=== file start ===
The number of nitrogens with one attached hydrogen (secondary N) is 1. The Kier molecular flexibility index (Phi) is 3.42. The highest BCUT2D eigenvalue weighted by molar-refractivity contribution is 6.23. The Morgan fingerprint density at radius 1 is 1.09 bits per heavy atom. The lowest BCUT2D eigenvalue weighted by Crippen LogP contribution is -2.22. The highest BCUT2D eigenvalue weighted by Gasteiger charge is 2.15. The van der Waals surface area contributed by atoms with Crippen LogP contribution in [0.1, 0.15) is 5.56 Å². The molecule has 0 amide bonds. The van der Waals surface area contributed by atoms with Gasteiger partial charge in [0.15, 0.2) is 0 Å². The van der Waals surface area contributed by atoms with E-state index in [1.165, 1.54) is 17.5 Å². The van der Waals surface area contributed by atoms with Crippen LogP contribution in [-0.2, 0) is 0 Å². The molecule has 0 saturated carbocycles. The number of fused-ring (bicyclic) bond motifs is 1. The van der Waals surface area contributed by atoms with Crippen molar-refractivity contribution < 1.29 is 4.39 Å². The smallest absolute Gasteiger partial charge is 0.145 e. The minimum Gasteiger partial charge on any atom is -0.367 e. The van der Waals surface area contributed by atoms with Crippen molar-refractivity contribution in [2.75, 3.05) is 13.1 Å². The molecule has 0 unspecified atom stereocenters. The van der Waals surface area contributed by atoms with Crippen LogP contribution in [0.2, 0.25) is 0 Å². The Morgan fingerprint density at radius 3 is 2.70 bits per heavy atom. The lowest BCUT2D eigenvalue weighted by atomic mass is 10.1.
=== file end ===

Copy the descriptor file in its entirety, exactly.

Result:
The number of nitrogens with one attached hydrogen (secondary N) is 1. The Kier molecular flexibility index (Phi) is 3.42. The highest BCUT2D eigenvalue weighted by molar-refractivity contribution is 6.23. The Morgan fingerprint density at radius 1 is 1.09 bits per heavy atom. The lowest BCUT2D eigenvalue weighted by Crippen LogP contribution is -2.22. The highest BCUT2D eigenvalue weighted by Gasteiger charge is 2.15. The van der Waals surface area contributed by atoms with Crippen LogP contribution in [0.1, 0.15) is 5.56 Å². The molecule has 0 amide bonds. The van der Waals surface area contributed by atoms with Gasteiger partial charge in [0.15, 0.2) is 0 Å². The van der Waals surface area contributed by atoms with E-state index in [1.165, 1.54) is 17.5 Å². The van der Waals surface area contributed by atoms with Crippen LogP contribution in [-0.2, 0) is 0 Å². The molecule has 0 saturated carbocycles. The number of fused-ring (bicyclic) bond motifs is 1. The van der Waals surface area contributed by atoms with Crippen molar-refractivity contribution < 1.29 is 4.39 Å². The smallest absolute Gasteiger partial charge is 0.145 e. The minimum Gasteiger partial charge on any atom is -0.367 e. The van der Waals surface area contributed by atoms with Crippen molar-refractivity contribution in [2.75, 3.05) is 13.1 Å². The molecule has 0 unspecified atom stereocenters. The van der Waals surface area contributed by atoms with Crippen LogP contribution in [0.2, 0.25) is 0 Å². The Morgan fingerprint density at radius 3 is 2.70 bits per heavy atom. The lowest BCUT2D eigenvalue weighted by atomic mass is 10.1.